Burns Philp Food, Inc. v. Cavalea Continental Freight, Inc.
Citation: 28 ELR 21038
No. Nos. 97-2557, -2737, 135 F.3d 526/(7th Cir., 02/04/1998)
The court holds that a district court did not abuse its discretion in finding expert testimony concerning a corporation's claim of land contamination by a neighboring company to be unreliable. The corporation's contamination claim arose as a response to a trespassing counterclaim that the neighboring company made to the corporation's tax reimbursement suit. The court first holds that the corporation's suit seeking reimbursement for taxes it mistakenly paid on the neighboring company's land is an action at law, and that the five-year statute of limitations must be applied. The corporation's claim is best characterized as one for restitution rather than constructive trust. The neighboring company was not the corporation's fiduciary, and it neither received nor held money on the corporation's behalf. The court next holds that on remand the district court must limit the corporation's recovery to those taxes paid on the neighboring company's behalf within five years before filing suit. In Illinois the limitations period begins not with the injury's actual discovery, but when the injury could have been discovered through the exercise of appropriate diligence. Since the day it bought the property, the corporation had in its files everything needed to determine who must pay real estate taxes on which parcels. The court also holds that the neighboring company is entitled to damages in its trespass action if it suffered monetary loss due to a fence the corporation built 20 feet into the neighboring company's lot.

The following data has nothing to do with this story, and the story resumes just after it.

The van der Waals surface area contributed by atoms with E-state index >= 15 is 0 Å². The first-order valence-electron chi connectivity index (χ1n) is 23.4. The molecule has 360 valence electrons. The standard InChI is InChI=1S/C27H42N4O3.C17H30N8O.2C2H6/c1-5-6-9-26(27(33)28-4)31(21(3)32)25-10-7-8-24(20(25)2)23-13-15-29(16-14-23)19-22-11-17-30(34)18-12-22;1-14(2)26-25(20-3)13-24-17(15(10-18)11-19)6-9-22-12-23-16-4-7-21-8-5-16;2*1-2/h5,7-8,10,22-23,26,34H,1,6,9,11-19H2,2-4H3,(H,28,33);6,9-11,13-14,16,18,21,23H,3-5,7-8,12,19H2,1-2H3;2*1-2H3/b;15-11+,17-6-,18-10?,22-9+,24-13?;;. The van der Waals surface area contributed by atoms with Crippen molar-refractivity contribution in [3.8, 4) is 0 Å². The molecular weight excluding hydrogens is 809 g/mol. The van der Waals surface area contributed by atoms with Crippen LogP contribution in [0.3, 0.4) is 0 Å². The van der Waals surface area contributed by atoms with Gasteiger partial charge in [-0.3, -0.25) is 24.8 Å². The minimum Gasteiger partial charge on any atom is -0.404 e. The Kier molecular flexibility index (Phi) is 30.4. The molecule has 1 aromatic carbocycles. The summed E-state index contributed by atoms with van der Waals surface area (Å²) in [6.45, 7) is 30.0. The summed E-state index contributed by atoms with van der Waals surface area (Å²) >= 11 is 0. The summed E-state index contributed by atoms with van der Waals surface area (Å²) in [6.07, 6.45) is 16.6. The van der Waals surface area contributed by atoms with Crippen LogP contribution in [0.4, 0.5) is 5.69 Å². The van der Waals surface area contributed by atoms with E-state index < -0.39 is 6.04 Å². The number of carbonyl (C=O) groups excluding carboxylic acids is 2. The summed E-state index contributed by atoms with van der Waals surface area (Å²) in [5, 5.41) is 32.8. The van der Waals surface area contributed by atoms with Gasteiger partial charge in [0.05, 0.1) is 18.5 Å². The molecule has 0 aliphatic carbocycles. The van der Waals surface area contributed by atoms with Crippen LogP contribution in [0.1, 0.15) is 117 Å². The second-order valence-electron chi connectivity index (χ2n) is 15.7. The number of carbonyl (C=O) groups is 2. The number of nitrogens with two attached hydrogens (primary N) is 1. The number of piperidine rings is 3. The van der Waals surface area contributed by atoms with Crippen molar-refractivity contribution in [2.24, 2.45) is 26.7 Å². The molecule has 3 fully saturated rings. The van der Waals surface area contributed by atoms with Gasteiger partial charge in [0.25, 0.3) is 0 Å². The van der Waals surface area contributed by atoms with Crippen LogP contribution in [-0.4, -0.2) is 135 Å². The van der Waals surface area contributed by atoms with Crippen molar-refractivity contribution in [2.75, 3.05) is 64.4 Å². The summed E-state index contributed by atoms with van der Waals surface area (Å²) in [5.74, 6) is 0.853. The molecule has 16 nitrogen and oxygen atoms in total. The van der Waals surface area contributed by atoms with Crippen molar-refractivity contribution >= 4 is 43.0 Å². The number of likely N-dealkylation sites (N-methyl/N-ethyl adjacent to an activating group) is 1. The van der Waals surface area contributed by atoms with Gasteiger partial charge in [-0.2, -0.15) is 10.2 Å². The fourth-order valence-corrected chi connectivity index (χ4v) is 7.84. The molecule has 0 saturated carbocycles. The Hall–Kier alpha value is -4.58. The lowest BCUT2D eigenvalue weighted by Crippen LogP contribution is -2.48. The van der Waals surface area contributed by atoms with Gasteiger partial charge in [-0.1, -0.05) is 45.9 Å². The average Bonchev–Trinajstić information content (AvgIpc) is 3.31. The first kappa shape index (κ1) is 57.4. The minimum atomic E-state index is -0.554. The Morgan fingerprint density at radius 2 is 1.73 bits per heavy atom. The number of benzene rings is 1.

Last, the court holds that the district court did not abuse its discretion in finding expert testimony concerning land contamination unreliable. The corporation tried to prove that diesel fuel from the neighboring company's land flowed on to the surface of its land by showing that the surface sloped from the neighbor's property toward its own and that at least one location on its land has hydrocarbon residue. The district judge disbelieved the testimony the corporation offered. The judge concluded that the corporation did not even prove which way the surface sloped; it offered principally eyeball estimates of which the judge was skeptical. In addition, the judge thought that an environmental consultant, who supervised the collection of samples from one location on the corporation's site, was unprofessional and that his proposed inference — that because the hydrocarbons could not have come from the corporation's operations they must have come from the neighbors — was unwarranted. District court judges have an obligation to ensure that purportedly scientific expert testimony is reliable. The district judge inquired and found the evidence unreliable.
Counsel for Plaintiff
J. Reed Millsaps
Millsaps & Co.
3100 Dundee Rd., Northbrook IL 60062
Counsel for Defendants
Daniel J. Voelker
Seyfarth, Shaw, Fairweather & Geraldson
55 E. Monroe St., Ste. 4200, Chicago IL 60603
Before Flaum and Wood, JJ.